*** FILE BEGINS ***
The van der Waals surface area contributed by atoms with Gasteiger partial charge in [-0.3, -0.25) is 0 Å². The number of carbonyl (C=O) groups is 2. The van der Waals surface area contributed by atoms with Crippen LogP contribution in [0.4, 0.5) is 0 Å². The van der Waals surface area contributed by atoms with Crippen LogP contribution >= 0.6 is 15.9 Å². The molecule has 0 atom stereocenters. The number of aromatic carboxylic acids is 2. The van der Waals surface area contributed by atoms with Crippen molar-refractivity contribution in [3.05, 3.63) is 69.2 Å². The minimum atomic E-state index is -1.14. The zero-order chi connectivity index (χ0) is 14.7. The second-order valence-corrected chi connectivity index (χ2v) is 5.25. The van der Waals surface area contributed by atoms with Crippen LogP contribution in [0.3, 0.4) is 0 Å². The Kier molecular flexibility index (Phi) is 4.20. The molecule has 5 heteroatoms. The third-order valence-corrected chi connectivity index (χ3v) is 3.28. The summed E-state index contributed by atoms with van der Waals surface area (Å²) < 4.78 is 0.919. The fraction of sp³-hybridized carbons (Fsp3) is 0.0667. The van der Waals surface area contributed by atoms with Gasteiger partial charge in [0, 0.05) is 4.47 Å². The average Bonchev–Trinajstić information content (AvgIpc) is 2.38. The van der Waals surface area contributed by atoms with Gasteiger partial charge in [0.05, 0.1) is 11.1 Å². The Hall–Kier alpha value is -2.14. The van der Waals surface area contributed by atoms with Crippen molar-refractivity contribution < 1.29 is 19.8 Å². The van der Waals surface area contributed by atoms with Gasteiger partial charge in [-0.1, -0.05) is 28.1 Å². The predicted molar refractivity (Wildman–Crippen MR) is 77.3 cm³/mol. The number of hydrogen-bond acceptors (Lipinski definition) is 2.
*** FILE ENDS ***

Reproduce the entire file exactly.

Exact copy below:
The van der Waals surface area contributed by atoms with Gasteiger partial charge in [-0.3, -0.25) is 0 Å². The number of carbonyl (C=O) groups is 2. The van der Waals surface area contributed by atoms with Crippen LogP contribution in [0.4, 0.5) is 0 Å². The van der Waals surface area contributed by atoms with Crippen LogP contribution >= 0.6 is 15.9 Å². The molecule has 0 atom stereocenters. The number of aromatic carboxylic acids is 2. The van der Waals surface area contributed by atoms with Crippen molar-refractivity contribution in [3.05, 3.63) is 69.2 Å². The minimum atomic E-state index is -1.14. The zero-order chi connectivity index (χ0) is 14.7. The second-order valence-corrected chi connectivity index (χ2v) is 5.25. The van der Waals surface area contributed by atoms with Crippen LogP contribution in [0.3, 0.4) is 0 Å². The Kier molecular flexibility index (Phi) is 4.20. The molecule has 5 heteroatoms. The third-order valence-corrected chi connectivity index (χ3v) is 3.28. The summed E-state index contributed by atoms with van der Waals surface area (Å²) < 4.78 is 0.919. The fraction of sp³-hybridized carbons (Fsp3) is 0.0667. The van der Waals surface area contributed by atoms with Gasteiger partial charge in [0, 0.05) is 4.47 Å². The average Bonchev–Trinajstić information content (AvgIpc) is 2.38. The van der Waals surface area contributed by atoms with Gasteiger partial charge in [0.05, 0.1) is 11.1 Å². The Hall–Kier alpha value is -2.14. The van der Waals surface area contributed by atoms with Crippen molar-refractivity contribution < 1.29 is 19.8 Å². The van der Waals surface area contributed by atoms with Gasteiger partial charge in [-0.1, -0.05) is 28.1 Å². The predicted molar refractivity (Wildman–Crippen MR) is 77.3 cm³/mol. The number of hydrogen-bond acceptors (Lipinski definition) is 2.